Clearly, Jon Jones Is Really Tired of the Media Stunts

DCJJStare

After Alexander Gustafsson decided to poke the bear late last week and tease UFC light-heavyweight champion Jon Jones about an injury the champ sustained in training, Jon Jones was quick to respond.  Jones, in typical Jones fashion, decided to take the opportunity to address how he was not only focused on his next opponent, Daniel Cormier, but that he was tired of the media shenanigans.

Of course that was 24 hours ago.

Today, Jon Jones and Daniel Cormier decided to fight for free, well ahead of their UFC 178 matchup in September.  Wrapping up a media Q&A in the lobby of the MGM Grand to promote the fight, Cormier and Jones took to the stage for the cameras to carry out the age-old staredown photo-op, when Jones decided a face-off simply wasn’t enough and that he wanted to be in Cormier.  Head-to-head became literal and then exchanged shoving, and soon fists, were the order of the day. MMA Fighting captured the entirety of the brawl here, where Jones showed that his commitment to stopping “media stunts” is about as consistent as everything else he does outside of the cage.

Of course the most telling aspect of the pre-fight fight comes when Jones, pleased with the carnage, stood a top a nearby podium amid the public he and Cormier almost put in danger and crowed, loudly and intensely as only a man who abhors media tomfoolery can be.

Growl! via MMAFighting.com

Growl! via MMAFighting.com

And of course, Bones Jones couldn’t simply let the dust-up speak for itself and took to Twitter to needle Cormier.

Cormier went on to respond to Jones’s taunt via Twitter (presumably after he was able to locate his shoe).  Now, it stands to reason that the Nevada State Athletic Commission will likely review the incident, but the bigger issue may be that the fight spilled into the general audience.  All it takes is one person to to file suit, and suddenly, Cormier and Jones are taking on civil litigation instead of exchanging fisticuffs.

With that, a highly-anticipated fight for UFC 178 suddenly became much bigger. Nothing, however, captures the moment from the perspective of the UFC brass quite like UFC PR Director Dave Sholler in this shot:

ShollerWhat’s the over/under for when the mea culpas begin to be issued?

The Power of Social Media: Josh Burkman & the WSOF Make Nice

peace, love, & understanding

peace, love, & understanding

It may have not been a national nightmare, but the speed bump in the 5-fight relationship between Josh Burkman and The World Series of Fighting is over.  Jeremy Botter has the details of the reconciliation.

At the center, money and Burkman feeling he had not being compensated via the terms of his contract while fighting on last minute notice at WSOF 9 against Tyler Stinson.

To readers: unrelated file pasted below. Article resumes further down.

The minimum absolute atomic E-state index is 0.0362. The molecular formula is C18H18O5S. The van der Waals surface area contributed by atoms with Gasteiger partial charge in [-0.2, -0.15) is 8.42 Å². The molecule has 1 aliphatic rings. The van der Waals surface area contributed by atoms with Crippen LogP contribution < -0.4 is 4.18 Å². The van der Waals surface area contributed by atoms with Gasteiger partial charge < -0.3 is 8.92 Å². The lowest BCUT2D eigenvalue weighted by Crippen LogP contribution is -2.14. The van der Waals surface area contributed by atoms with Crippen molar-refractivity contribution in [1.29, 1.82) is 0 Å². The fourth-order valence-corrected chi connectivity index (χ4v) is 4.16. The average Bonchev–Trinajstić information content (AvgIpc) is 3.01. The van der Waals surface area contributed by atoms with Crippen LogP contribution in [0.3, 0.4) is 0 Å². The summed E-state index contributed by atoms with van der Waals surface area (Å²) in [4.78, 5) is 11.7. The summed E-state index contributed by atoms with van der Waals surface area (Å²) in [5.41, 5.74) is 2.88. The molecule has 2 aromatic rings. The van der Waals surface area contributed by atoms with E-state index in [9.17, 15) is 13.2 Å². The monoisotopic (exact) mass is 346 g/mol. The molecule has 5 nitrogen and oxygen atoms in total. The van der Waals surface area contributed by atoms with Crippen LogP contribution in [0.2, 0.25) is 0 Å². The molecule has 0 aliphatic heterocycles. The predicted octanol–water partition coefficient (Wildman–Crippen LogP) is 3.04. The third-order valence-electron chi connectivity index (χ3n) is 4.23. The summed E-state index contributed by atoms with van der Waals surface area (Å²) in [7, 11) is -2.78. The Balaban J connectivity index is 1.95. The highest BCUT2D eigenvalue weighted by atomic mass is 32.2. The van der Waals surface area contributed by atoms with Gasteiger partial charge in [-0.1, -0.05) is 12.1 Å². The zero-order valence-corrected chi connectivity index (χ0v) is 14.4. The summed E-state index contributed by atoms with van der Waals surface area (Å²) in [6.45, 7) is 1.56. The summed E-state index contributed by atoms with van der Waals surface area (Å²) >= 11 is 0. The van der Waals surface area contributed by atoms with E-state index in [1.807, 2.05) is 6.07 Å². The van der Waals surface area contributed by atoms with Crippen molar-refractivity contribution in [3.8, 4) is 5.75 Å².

Burkman took to Twitter 24 hours after voicing his desire to be let out of his contract:

Contract negotiation tactics via Twitter.  Promotional executives attacking fighters’ integrity over social media.  This is MMA; still in its infancy.  Imagine an NFL executive or a CFL executive by comparison implying that a linebacker was scared of an opposing tight end or fullback. It would never happen.   It’s absurd.  It’s also why the NBA, NFL, and MLB have policies for their players, coaches, and executives regarding social media.  That’s what differentiates MMA and promotions like the UFC and WSOF from those more established leagues.  It’s also the tradeoff.

This is an exchange I had with UFC lightweight Donald Cowboy Cerrone earlier today:

The NFL or MLB doesn’t have the same fan connection or access.  Jerry Jones doesn’t indulge players’ complaints via traditional media let alone Twitter.  Russell Wilson doesn’t trade Tombstone quotes with fans.  So the drama of a Twitter conflict between an employee and an employer becomes something unique to MMA.  It becomes just as much a draw as the fighters who face off in the cage. Whether or not that’s a good thing remains to be seen.

In the short term, seeing the airing of grievances via Twitter eight months before Festivus proved to be a good thing for Josh Burkman.  In fact, it could be argued that Burkman is now 5-1 in the WSOF after taking on matchmaker Ali Abdelaziz and getting not only what he asked for from a monetary perspective but also a title fight against the winner of Rousimar Palhares and Jon Fitch.

Lost in the reconciliation and tidings of comfort and joy is what happens after Burkman’s next fight, the last fight on his contract with the organization.  Is there a title clause that prevents him from taking the WSOF welterweight title to a different organization if he beats the winner of Palhares/Fitch? Does Burkman want to continue fighting for the WSOF once he has completed his contract?  Will the WSOF institute a social media clause that keeps its fighters from pressuring them in public the way Burkman did?  Lots of questions remain despite the resolution.